So far, we've written more than sixty published children's science books, as well as two college texts, a nonfiction book for adults, and a novel (actually, a series of three novels: a "family saga trilogy") that is out looking for a publisher now. The adult book, Conquest of Death, and the novels are based on an idea that has been an important part of our lives for many years: that scientists are making exciting discoveries that will some day make it possible to cure all diseases, turn back the clock of aging, and perhaps even conquer death. Then we would have what we've named emortality, a condition in which there is no more natural death, and people can stay young and healthy indefinitely.

Our children's books fall into several main groups: the Systems of the Body series and Story of Your . . .series. (We're now working on Hand.) Much of the material for these books was taken from Al's biology lectures, which he has always tried to make as lively and interesting as possible.

Our books on pet animals are the ones we most enjoy writing. We have raised mice, hamsters, gerbils, rabbits, guinea pigs, cats, and dogs, and we draw heavily on our own experiences in writing about them. So these books are more "personal" than some in which we act only as science reporters. We currently have five cats, a puppy, and two rabbits in residence. Our children contribute their experiences, too, and now our son Bob is taking photographs for us.

Our books on diseases have been very popular. Obviously they're not as much fun to write as books about animals or nature, but we think they can be helpful to many people. When we focus on a disease like cancer or diabetes, we try to explain as clearly and simply as possible what it is, what science and medicine are doing about it, and prospects for the future.

With our hobby of science watching, we keep up on what's happening at many frontiers of science. We've enjoyed surveying some of these fields in books like Germfree Life, World of Bionics, The Genetics Explosion, Future Life: The Biotechnology Revolution, and our newest book, The Robots Are Here.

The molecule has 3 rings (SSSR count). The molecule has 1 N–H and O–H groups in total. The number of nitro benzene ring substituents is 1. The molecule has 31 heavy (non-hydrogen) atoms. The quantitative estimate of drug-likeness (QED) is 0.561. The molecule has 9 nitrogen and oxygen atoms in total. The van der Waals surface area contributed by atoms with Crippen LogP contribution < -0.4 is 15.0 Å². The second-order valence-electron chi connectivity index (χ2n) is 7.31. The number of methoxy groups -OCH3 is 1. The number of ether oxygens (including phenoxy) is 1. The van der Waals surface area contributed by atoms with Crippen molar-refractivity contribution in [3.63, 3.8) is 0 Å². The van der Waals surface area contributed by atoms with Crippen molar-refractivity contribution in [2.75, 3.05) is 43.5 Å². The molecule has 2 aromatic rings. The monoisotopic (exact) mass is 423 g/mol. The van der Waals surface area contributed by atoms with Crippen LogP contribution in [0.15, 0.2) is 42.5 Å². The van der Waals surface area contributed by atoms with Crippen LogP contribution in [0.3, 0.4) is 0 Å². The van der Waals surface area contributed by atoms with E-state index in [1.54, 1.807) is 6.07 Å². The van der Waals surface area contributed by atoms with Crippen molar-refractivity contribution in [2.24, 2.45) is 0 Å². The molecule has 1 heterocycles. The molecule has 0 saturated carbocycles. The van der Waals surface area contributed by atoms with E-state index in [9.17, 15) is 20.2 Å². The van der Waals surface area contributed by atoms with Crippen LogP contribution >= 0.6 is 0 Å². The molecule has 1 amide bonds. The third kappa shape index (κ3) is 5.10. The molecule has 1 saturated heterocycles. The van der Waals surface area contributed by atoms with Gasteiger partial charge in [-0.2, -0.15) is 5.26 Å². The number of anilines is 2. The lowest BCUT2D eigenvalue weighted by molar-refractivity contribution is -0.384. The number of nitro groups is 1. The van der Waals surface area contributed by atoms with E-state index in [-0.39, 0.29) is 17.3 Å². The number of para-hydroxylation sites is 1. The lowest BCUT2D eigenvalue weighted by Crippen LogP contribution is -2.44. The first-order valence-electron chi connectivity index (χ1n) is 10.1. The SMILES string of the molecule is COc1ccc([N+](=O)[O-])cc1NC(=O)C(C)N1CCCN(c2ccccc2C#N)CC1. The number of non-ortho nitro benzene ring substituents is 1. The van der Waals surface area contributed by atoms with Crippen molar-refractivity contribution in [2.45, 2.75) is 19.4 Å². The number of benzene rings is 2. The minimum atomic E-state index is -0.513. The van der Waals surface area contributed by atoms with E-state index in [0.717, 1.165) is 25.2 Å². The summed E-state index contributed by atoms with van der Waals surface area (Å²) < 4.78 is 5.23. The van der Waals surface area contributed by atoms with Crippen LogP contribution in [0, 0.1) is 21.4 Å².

Our nature books have also been fun to write. Our favorite is Nature's Champions, which tells about the "biggest," the "fastest," and so forth. In addition to the straight fact books, we've written two "life cycle stories." In one of them, The Long Voyage, we invented a radio tracking device to follow the migrations of the green turtle. The artist asked us for a reference he could use in drawing the device, and we told him there wasn't any--we had made it up. Then the next year we read an article about real-life biologists using just the kind of tracking device we had imagined.

One last footnote about our writing activities: For a couple of years in the early 1970s we were writing a column of children's stories called "Tales from Dr. A." It was syndicated by the Chicago Tribune-New York News Syndicate and at one time it appeared in more than two hundred newspapers. We loved writing the stories, and the syndication experience was fascinating. Alas, the column was slain by the paper shortage. We miss it.

In case you're wondering how to pronounce our name: In Brooklyn, where Al was raised, it's "Silver-steen." In Philadelphia, where I come from, people say "Silver-stine." We spent the first dozen years of our marriage in New York as the Silver-steens. When we moved to neutral territory, in New Jersey, we thought of changing over but found we were too used to it. So pronounce it whichever way you like--we'll answer to either.

[End of a Autobiographical sketch of Virginia B. Silverstein]


Many of the Silversteins's books have appeared on lists of recommended science books for children. In one year, six of their books appeared on the annual American Association for the Advancement of Science's "101 Best Science Books" list. Three of their books were named Outstanding Science Trade Books for Children by the National Science Teachers Association: Animal Invaders in 1974, Itch, Sniffle and Sneeze in 1978, and Nature's Champions in 1980. Potatoes received honorable mention in 1976 for the New York Academy of Science Children's Science Book Awards. In the same "All About Them" series, Rabbits was named a Notable Children's Trade Book in the Field of Social Studies by the joint committee of the National Council for the Social Studies and the Children's Book Council. The Left-Hander's World was a Junior Literary Guild selection.